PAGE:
The most controversial case of the movie “Udta Punjab” where the producers of the movie had to fight a lot of legal battles before the movie was allowed to be shown on the screens. The initial controversy was that the Central Board of Film Certification (“CBFC”) proposed a total of 89 cuts in the movies stating that the movie showed Punjab in bad light and it also questions the sovereignty of India. The Bombay High Court ruled against CBFC and passed the judgement with only 1 cut approved. However, days before the release a Delhi resident uploaded the censor version of the movie online. He was arrested on the charges of illegally uploading Bollywood movie and relevant section of Information Technology Act, 2000 and Copyright Act, 1957 before its first official release. The investigators found out the censor copy was stolen and uploaded online on a website by a user id called “robby007”.

In spite piracy being a global crime, there aren’t any definitive National or International law that governs the concept of piracy as whole. The acts that cover piracy are for “Physical Piracy” i.e looting and plundering of goods and valuables. However, to handle copyright and copyright infringement related disputes in India, it is the Copyright Act, 1957 which is the mother of all copyright related laws. Under section 13 of the act, copyright protection is given to literary works, dramatic works, musical works, artistic works, cinematograph films and sound recordings. There are two sets of rights under the Act, “Economic Rights” which says that the owners of intellectual properties are given exclusive rights which they exercise when it comes to reproduction and distribution of the work and they also have a share in profit of any sales made by the licensed party. The other set being “Moral Rights” which under section 57 enables the creator of the Intellectual Property to claim ownership and prevent others from claiming it. The latter half of the section enables the creator to restrict any distortion, mutilation or altercation of his work or any action which may damage his reputation.

In absence of piracy laws, there are few ways as to how one can save their work. One of the most effective ways of protecting is by removing the incentive option for consumers who look for pirated content online. Effectively this can be done by offering good quality product and good user experience at a decent price. Viewers usually want sympathetic interfaces like an experience of watching movie in theatre, good picture quality with no buffering. The more industry can offer this at realistic cost the lesser people will lean towards pirated versions.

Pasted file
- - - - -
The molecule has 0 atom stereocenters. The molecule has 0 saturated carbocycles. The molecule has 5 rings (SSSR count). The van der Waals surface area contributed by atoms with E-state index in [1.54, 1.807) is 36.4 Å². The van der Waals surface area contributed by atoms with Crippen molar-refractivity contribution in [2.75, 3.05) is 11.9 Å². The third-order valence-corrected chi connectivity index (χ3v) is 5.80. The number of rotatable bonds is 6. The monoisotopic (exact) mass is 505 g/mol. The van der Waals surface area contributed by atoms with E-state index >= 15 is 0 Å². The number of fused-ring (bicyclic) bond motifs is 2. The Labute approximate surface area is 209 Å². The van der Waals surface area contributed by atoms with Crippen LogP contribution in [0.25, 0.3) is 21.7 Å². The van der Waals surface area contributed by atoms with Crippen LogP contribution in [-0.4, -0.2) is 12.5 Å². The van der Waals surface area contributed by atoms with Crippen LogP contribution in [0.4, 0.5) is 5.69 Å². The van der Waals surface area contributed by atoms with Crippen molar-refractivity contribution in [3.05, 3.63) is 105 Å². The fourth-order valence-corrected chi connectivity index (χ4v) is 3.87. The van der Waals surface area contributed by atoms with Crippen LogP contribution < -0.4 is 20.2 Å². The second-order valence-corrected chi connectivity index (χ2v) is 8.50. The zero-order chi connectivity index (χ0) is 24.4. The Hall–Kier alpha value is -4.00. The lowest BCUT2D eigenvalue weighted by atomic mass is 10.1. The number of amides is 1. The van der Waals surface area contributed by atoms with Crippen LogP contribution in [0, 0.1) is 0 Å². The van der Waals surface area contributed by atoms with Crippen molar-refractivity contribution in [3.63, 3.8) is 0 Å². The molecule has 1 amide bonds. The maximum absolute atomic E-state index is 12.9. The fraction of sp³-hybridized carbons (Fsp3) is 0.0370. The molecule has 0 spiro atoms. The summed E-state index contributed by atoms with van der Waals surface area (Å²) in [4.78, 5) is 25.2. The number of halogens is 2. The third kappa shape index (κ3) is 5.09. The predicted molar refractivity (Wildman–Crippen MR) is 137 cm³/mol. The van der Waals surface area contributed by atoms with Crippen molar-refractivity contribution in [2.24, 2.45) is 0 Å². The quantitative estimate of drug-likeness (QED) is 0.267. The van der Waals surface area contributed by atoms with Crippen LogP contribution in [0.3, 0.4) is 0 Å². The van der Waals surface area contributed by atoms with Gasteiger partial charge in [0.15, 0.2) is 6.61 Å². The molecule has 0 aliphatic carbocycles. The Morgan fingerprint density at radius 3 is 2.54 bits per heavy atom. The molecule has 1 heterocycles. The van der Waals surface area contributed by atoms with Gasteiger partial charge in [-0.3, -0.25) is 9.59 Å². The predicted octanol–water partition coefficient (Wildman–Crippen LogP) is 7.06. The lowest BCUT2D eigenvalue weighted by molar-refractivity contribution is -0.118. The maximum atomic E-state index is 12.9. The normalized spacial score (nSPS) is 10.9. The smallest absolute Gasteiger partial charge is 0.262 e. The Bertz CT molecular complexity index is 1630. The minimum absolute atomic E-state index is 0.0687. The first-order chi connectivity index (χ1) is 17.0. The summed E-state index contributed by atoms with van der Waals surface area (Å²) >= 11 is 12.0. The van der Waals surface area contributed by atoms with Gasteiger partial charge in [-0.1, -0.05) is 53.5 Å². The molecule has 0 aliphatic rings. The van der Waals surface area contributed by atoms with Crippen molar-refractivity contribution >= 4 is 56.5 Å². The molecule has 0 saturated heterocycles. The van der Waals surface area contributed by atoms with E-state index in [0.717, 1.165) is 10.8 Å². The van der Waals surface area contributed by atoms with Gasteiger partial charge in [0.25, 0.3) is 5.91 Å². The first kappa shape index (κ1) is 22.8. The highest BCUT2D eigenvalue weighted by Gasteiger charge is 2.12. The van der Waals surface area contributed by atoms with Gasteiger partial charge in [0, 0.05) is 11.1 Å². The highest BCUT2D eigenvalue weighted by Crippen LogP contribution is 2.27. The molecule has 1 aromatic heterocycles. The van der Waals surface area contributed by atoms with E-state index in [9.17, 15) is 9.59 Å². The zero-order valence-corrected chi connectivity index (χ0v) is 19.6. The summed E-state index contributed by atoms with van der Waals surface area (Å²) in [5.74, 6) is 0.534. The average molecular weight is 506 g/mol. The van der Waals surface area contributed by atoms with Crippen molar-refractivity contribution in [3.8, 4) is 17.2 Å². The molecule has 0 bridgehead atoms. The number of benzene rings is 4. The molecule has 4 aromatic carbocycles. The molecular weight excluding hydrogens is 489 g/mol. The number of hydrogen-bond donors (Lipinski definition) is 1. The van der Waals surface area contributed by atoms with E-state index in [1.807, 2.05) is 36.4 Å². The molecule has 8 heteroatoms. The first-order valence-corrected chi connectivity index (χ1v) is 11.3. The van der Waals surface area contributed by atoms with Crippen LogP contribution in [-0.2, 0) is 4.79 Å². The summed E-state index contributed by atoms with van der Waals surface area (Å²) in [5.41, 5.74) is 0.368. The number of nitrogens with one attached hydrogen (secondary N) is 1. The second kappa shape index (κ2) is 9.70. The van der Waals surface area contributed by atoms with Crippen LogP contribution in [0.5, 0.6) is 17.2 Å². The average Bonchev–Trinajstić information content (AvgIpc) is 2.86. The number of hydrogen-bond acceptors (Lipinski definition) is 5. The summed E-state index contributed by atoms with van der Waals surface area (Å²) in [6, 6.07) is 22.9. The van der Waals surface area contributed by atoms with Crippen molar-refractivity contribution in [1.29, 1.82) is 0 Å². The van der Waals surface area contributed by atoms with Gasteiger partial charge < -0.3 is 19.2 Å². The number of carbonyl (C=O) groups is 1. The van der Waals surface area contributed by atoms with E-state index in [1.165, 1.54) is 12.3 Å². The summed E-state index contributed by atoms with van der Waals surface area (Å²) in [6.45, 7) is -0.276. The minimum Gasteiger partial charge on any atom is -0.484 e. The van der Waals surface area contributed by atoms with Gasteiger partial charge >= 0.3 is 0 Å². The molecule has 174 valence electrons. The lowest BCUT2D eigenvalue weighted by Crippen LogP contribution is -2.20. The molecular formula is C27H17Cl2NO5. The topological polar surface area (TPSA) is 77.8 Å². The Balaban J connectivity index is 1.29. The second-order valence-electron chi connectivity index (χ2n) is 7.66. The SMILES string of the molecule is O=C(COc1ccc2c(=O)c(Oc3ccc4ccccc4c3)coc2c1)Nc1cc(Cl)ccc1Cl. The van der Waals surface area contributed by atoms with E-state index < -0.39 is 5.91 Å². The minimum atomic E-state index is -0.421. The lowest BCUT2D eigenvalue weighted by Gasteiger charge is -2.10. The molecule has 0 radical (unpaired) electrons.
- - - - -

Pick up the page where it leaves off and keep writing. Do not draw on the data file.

The goal should be to highlight it to the public that piracy is crime and its illegal and stricter rules should made for people uploading and viewing piracy content.

The era of content being unprotected has long gone. Content owners are aware of the important of protecting their investment and Intellectual Property and chose to only enter in license deals with operators. There has been shift from Conditional Access System to software based digital rights management which helps better in protecting the work. But still there is no technology that gives you 100% security. The best practice would be to involve multi-disciplinary approach that combines both anti-piracy measures and government detection.

Monitoring the work is the key to success whether automated like AI monitoring of video streams or human led by keeping a track of ISPs that documents pirated versions, for the current situation, a hybrid approach would be productive. Once a breach has been detected, action should be taken immediately. With correct set of anti-piracy services, operators can identify the consumers who are watching it illegally and force them to shift to legitimate services. The key here is the speed.
Authored By: Adv. Anant Sharma & Manasvi Shah